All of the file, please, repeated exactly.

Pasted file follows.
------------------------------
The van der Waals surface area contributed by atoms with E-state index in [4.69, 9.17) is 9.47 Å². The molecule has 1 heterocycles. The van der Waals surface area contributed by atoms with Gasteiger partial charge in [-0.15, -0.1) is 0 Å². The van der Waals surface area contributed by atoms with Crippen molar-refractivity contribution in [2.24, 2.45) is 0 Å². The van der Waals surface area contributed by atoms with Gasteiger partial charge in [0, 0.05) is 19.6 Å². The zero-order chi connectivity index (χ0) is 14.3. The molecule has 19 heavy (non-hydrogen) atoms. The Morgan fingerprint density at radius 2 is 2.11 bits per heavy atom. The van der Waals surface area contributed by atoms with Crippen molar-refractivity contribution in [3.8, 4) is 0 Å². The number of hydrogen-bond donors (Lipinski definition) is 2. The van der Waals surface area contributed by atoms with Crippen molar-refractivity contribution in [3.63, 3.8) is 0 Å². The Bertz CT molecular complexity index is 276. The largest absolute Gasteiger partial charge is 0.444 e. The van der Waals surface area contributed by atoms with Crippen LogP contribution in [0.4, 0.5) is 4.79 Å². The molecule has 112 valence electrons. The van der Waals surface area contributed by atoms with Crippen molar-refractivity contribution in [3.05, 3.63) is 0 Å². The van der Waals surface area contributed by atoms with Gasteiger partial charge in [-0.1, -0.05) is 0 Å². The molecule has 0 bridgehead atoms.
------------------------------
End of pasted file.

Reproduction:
The van der Waals surface area contributed by atoms with E-state index in [4.69, 9.17) is 9.47 Å². The molecule has 1 heterocycles. The van der Waals surface area contributed by atoms with Gasteiger partial charge in [-0.15, -0.1) is 0 Å². The van der Waals surface area contributed by atoms with Crippen molar-refractivity contribution in [2.24, 2.45) is 0 Å². The van der Waals surface area contributed by atoms with Gasteiger partial charge in [0, 0.05) is 19.6 Å². The zero-order chi connectivity index (χ0) is 14.3. The molecule has 19 heavy (non-hydrogen) atoms. The Morgan fingerprint density at radius 2 is 2.11 bits per heavy atom. The van der Waals surface area contributed by atoms with Crippen molar-refractivity contribution in [3.8, 4) is 0 Å². The number of hydrogen-bond donors (Lipinski definition) is 2. The van der Waals surface area contributed by atoms with Crippen molar-refractivity contribution in [3.63, 3.8) is 0 Å². The Bertz CT molecular complexity index is 276. The largest absolute Gasteiger partial charge is 0.444 e. The van der Waals surface area contributed by atoms with Crippen LogP contribution in [0.4, 0.5) is 4.79 Å². The molecule has 112 valence electrons. The van der Waals surface area contributed by atoms with Crippen molar-refractivity contribution in [3.05, 3.63) is 0 Å². The van der Waals surface area contributed by atoms with Gasteiger partial charge in [-0.1, -0.05) is 0 Å². The molecule has 0 bridgehead atoms.